Populism is on the rise across the world. After election of the Fidesz government in Hungary in 2010, Law and Justice (PiS) party in Poland in 2015, shocks of Brexit and Trump in 2016, elections in major European states including Britain, the Netherlands, France and Germany in 2017 have reinforced populist parties influence in mainstream politics. The core idea of populism rests with the claim to act in the name of the ‘pure people’ and to defend their interest against the ‘corrupt elite’ (Mudde 2004). The project explores the discursive construction of the ‘people’ in Polish political discourses across the political spectrum. It evaluates how the produced image sits within the broader historical discursive production of ‘Poles’ and their qualities. The overall objectives are to:
- Explore communicative strategies, the use of official on-line portals by political parties and social groups and their use of social media.
- Examine the discursive construction of ‘Poles’/‘people’, attributed qualities and interests, criteria for inclusion and exclusion of ‘others’ across the political spectrum.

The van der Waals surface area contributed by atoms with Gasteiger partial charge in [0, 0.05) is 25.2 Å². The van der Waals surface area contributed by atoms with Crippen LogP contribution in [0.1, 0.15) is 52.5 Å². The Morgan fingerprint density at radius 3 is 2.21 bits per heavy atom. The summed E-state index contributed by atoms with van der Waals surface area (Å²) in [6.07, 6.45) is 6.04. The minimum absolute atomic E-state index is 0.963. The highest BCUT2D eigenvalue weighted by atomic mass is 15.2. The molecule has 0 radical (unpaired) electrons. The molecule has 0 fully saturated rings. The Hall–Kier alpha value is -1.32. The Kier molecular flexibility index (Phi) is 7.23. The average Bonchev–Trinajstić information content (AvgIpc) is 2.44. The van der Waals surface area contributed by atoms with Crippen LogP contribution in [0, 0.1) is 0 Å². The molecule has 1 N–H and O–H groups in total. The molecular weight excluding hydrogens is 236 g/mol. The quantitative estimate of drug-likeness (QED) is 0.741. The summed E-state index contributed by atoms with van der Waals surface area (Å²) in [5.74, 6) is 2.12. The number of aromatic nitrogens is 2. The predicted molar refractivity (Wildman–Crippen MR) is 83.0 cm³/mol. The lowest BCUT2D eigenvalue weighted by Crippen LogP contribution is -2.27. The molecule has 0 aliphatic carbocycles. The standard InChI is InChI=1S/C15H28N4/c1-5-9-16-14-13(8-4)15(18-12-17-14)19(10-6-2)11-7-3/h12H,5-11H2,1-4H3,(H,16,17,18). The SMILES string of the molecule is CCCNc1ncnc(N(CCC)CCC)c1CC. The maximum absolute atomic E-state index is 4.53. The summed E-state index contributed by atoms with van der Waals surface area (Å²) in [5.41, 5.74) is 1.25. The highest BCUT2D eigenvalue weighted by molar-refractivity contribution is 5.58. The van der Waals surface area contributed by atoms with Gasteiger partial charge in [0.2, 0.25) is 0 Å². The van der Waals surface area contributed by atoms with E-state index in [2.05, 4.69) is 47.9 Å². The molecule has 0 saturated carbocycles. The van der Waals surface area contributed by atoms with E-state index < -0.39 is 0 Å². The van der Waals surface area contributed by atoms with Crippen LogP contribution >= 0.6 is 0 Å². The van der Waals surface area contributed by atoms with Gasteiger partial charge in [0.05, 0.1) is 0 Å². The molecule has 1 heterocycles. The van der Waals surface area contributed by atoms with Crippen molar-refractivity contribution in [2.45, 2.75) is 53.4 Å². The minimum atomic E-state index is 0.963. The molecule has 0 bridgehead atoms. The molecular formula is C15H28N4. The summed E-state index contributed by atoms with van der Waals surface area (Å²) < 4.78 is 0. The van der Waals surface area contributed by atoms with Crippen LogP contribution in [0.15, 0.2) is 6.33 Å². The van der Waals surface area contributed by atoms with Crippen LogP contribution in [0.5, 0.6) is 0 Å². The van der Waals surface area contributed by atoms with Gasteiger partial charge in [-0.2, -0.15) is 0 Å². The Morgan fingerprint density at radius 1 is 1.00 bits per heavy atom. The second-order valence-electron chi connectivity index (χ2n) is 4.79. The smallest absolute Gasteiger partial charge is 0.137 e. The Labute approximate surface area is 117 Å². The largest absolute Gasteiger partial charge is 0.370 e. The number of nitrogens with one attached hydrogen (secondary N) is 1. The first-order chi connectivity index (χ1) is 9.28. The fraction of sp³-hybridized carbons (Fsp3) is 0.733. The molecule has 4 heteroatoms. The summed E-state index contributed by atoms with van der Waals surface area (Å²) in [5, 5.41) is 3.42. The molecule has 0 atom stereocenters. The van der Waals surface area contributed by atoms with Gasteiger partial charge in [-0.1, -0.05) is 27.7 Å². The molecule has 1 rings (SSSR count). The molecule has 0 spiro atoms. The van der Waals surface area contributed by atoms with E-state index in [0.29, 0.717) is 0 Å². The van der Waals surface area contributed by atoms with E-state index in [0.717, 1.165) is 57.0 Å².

- Provide typology of discursive positions and understand the constantly evolving social interests as articulated by traditional political parties and newly emerging social groups and movements.
- Evaluate how the image sits within the broader historical discursive production of ‘Poles’, their qualities, values and interests vis a vis a range of perceived ‘enemies’ and how the respective discourses shape Poland’s position in Europe.
The project will compare the Polish case study with other European countries, such as France, Germany, Hungary, the Netherlands and Spain where the idea of the ‘people’ undergoes constant redefinition. Through collaborative workshops, the project will compare the diverse understandings of ‘people,’ their characteristics and values, as well as discourses of groups included and excluded from the idea of a ‘nation’ across Europe.